Chopped Thai Salad with Honey Garlic Dressing

Fast, fresh, and incredibly delicious, this chopped Thai salad with honey garlic dressing is easily one of my favorite salads in the history of ever!

Chopped Thai Salad

 

I usually kind of roll my eyes when people ask if it is the weekend yet. I mean, have you looked at the calendar? If it’s only Wednesday, it’s only Wednesday. But this week, I’m all: IS IT THE WEEKEND YET? Every day this week.

Here’s to hoping the weekend is all I’ve dreamed it to be.

Actually, all I really care about is finally getting my Jeni’s ice cream tasting in, because I’ve been exercising some serious self-control at letting those pints of ice cream languish in my freezer with nary a bite.

Ok, I may have had one or five little nibbles of the sweet corn + raspberry ice cream. Heaven help me. Amazing.

If you have no idea what I’m talking about, it’s ok. Just an obsession and Instastory dedicated to Jeni’s ice cream, which I finally ordered online and have decided I should probably fall in love with.

Chopped Thai Salad

Third item of business…if you are only here for the food, boy are you in for a good one today.

I know salad will never match up to the allure of, say, chocolate chip cookie dough ice cream sandwiches, but when salad is as good as this chopped Thai salad with honey garlic dressing…well, it deserves a special spot in history.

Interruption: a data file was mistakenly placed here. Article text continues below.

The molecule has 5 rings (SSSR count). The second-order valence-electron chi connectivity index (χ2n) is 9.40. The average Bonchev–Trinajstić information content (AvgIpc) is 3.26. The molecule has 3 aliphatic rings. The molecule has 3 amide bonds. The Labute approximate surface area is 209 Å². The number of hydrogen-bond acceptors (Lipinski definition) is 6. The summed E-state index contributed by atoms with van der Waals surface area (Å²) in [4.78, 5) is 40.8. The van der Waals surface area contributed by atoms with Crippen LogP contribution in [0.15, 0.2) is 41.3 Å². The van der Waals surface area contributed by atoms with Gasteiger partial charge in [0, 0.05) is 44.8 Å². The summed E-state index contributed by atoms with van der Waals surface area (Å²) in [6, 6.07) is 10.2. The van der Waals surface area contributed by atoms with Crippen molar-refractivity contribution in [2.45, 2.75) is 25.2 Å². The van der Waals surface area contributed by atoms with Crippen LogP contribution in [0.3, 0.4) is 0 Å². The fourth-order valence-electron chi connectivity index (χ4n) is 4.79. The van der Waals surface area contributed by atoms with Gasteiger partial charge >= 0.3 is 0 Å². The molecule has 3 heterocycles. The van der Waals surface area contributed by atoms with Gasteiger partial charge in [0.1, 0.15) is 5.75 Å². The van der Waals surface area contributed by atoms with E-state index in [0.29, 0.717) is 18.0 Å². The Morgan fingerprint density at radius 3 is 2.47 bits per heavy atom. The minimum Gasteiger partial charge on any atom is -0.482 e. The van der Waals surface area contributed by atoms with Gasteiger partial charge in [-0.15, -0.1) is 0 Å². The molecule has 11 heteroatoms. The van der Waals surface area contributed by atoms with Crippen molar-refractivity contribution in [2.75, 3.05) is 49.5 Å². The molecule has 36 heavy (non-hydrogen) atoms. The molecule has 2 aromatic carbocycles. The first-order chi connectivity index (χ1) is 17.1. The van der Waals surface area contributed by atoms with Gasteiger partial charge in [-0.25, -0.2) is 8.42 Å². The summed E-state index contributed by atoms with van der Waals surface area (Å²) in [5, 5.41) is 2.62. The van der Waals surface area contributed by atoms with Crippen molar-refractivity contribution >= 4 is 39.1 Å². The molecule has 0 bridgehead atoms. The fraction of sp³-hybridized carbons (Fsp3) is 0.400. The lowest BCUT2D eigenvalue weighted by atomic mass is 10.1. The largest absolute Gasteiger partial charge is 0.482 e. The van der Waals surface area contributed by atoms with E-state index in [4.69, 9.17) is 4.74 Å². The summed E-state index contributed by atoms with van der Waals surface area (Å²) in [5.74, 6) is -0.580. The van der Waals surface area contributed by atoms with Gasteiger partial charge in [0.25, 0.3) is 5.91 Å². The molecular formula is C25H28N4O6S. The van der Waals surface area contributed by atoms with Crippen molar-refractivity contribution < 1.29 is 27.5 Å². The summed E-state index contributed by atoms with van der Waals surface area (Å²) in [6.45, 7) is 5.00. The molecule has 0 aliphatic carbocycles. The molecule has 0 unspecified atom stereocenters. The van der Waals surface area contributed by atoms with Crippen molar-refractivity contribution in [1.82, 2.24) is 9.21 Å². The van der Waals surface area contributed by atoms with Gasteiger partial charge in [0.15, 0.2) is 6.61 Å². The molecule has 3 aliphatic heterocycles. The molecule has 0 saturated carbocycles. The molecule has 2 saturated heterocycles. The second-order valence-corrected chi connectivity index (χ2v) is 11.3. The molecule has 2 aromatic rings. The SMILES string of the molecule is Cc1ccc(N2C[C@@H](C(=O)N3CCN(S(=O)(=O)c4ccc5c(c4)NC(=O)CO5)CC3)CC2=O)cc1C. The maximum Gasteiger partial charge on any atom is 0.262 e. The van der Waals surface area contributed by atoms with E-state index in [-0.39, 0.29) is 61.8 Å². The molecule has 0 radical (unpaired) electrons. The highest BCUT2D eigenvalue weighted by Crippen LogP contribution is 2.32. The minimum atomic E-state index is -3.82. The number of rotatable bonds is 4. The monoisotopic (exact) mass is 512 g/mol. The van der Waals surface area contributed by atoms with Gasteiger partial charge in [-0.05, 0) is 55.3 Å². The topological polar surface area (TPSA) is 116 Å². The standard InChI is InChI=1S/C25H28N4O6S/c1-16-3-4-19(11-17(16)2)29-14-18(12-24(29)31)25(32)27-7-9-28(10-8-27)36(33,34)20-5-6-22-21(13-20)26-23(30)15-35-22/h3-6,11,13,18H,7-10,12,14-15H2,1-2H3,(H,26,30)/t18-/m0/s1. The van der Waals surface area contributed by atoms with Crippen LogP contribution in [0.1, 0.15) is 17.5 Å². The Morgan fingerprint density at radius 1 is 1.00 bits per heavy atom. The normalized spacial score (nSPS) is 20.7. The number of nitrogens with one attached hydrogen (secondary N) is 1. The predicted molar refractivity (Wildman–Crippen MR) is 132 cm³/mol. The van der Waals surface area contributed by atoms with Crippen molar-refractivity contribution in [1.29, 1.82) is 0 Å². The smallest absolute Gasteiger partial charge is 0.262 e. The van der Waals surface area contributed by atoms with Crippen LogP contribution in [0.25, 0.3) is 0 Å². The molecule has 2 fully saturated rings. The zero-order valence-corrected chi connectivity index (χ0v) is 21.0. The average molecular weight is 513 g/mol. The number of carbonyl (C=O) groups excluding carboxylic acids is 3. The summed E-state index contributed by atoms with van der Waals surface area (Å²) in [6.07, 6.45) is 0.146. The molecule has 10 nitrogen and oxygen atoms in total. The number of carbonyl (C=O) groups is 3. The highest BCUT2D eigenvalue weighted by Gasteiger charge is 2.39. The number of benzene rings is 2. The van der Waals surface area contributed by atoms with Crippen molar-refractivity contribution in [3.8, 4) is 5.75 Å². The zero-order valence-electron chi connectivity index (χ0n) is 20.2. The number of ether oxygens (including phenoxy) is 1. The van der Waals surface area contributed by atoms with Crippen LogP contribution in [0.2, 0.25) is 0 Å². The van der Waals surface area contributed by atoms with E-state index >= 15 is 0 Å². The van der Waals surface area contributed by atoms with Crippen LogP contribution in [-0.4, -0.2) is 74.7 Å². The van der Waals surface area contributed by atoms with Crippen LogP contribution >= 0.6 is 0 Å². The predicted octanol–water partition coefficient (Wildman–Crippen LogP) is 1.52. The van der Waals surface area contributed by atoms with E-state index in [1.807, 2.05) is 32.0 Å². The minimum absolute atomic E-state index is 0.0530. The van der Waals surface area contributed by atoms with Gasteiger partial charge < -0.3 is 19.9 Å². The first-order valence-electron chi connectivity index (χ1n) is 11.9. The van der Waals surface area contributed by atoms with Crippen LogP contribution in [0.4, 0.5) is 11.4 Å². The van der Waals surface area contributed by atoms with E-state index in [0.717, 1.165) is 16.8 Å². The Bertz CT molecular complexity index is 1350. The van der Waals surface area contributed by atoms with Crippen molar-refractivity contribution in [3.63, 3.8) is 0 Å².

Food blogging history.

Personally, I’m totally down with salad for dinner, as long as it is so satisfyingly delicious, it leaves residents of the dinner table crying (and not because they feel like gagging on red bell peppers, mr. 9-year old, I’m looking at you).

Chopped Thai Salad

This salad is easily one of my favorite salads ever. Ever, ever.

Can one overdose on vegetables and greens and all things honey garlic dressing goodness?

Because I may be at serious risk of doing exactly that every time I serve this salad.

It is ridiculously addicting. All those chopped vegetables and crunchy cashews and intensely flavorful dressing – I just cannot be stopped.

There’s something about chopping everything up into bits that makes a salad ultimately appealing, if you ask me.

I’m not talking about going crazy and spending half your awake hours mincing everything into unidentifiable bits, but rather, chopping all the fresh ingredients into relatively the same size.

I love it.

Chopped salads for life.

Chopped Thai Salad

It probably goes without saying (you know me, I’ll say it anyway), but this chopped Thai salad is other-worldly served with something simple like this Grilled Island Chicken or my all-time favorite, crazy delicious Chipotle Chicken Skewers.

We had it last week with this Grilled Honey and Ginger Flank Steak, and the whole combo was superb (these flaky buttermilk biscuits clearly didn’t hurt matters any).

Of course, like any good salad, this chopped Thai number can stand on its own quite well, too.

I’ve been making a smaller one-person version (ok, fine, three-person, but I eat it like it’s meant for one-person) for lunch, and I may never stop.

All the salad and vegetable components can be chopped and prepped days ahead of time. Same with the dreamy honey garlic dressing. A little drizzly drizzle, and lunch is served.

Chopped Thai Salad